The Brooklyn Brewery fears so:
The brewmeister of Brooklyn Brewery says toxic fracking chemicals like methanol, benzene, and ethylene glycol (found in anti-freeze) could contaminate his beer by leaking into New York's water supply. Unlike neighboring Pennsylvania, New York state has promised to ban high-volume fracking from the city's watershed. But environmentalists say the draft fracking regulations are weak and leave the largest unfiltered water supply in the United States—not to mention the beer that is made from it—vulnerable.
Meanwhile, Walter Russell Mead digests a new study that found gas production, often via fracking, has actually reduced carbon emissions by 450 million tons over the past five years:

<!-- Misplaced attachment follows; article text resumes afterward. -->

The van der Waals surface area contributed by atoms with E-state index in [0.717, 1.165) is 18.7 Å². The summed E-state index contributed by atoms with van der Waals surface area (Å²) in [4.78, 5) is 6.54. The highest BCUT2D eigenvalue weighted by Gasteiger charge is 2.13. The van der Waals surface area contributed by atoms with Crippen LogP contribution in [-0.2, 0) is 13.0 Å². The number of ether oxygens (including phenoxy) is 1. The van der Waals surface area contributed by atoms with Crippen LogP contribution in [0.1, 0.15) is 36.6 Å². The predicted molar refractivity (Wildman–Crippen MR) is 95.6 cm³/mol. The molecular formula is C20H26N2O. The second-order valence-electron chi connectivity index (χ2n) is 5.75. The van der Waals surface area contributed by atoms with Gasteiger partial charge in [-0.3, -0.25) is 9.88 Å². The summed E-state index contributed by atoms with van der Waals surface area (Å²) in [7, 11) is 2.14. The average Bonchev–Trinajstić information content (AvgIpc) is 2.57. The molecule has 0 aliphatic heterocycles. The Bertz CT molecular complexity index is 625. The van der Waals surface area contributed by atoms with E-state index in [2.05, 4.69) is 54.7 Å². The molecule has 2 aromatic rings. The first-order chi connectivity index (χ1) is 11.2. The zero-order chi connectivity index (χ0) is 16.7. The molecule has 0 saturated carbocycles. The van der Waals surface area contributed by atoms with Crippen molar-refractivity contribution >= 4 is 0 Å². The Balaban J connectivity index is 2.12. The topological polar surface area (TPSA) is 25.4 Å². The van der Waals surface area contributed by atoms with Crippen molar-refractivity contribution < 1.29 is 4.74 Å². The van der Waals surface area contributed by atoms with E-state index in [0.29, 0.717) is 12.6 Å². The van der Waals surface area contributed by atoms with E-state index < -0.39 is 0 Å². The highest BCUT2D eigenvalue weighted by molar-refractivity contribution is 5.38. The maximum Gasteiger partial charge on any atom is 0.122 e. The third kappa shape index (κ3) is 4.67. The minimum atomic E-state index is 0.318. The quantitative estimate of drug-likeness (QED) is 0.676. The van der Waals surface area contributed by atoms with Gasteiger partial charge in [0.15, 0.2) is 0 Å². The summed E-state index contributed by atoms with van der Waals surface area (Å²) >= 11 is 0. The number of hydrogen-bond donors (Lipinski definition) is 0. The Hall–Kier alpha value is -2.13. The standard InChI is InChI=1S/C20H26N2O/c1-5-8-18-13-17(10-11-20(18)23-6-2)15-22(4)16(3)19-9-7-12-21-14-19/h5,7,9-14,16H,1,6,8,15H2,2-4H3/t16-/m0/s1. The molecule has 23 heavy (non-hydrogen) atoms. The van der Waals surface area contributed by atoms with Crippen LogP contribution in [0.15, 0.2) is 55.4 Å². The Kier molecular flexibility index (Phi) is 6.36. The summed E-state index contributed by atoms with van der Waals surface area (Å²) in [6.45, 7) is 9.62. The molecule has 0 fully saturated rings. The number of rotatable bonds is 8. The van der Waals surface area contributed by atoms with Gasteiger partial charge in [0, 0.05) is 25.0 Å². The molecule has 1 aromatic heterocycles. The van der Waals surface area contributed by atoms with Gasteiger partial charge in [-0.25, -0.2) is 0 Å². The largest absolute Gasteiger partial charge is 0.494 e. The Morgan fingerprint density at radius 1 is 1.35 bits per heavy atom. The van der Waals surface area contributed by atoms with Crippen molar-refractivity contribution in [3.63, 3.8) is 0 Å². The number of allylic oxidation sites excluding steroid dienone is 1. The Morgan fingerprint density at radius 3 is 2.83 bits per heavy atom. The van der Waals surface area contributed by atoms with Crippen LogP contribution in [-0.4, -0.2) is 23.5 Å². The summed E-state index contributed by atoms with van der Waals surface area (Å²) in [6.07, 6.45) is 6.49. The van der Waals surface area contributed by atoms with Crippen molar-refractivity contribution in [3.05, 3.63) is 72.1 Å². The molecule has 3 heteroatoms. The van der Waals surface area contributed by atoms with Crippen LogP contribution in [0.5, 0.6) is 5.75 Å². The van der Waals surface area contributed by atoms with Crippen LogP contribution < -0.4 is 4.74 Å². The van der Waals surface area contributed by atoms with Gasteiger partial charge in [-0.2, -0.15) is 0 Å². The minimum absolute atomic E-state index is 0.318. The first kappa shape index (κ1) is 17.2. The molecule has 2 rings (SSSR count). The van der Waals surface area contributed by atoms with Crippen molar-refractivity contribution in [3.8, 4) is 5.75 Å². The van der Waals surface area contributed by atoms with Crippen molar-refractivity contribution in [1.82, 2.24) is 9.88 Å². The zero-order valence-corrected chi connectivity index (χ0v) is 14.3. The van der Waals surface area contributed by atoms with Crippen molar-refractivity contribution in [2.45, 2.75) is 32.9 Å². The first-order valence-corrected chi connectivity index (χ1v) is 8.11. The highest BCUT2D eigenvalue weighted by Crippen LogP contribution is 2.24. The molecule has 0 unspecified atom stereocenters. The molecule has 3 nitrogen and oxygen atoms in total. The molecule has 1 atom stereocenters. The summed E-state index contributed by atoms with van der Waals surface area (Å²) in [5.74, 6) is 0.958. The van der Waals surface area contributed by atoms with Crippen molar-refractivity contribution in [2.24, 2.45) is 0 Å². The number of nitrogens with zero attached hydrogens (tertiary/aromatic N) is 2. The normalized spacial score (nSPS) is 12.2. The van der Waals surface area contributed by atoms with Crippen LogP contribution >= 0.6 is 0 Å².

While greens have spent years chasing a global green unicorn, America has been moving towards reducing its carbon footprint on its own, and fracking has been the centerpiece of this change. In fact, America’s drop in carbon emissions is greater than that of any other country in the survey.
Greens have often praised Europe and Australia for their foresight in adopting forward-thinking carbon-trading schemes, while chastising America for its reluctance to do the same. Yet the numbers are out, and America has actually performed better than its carbon-trading peers. From an empirical standpoint, fracking has a much better track record at reducing emissions than the current green dream.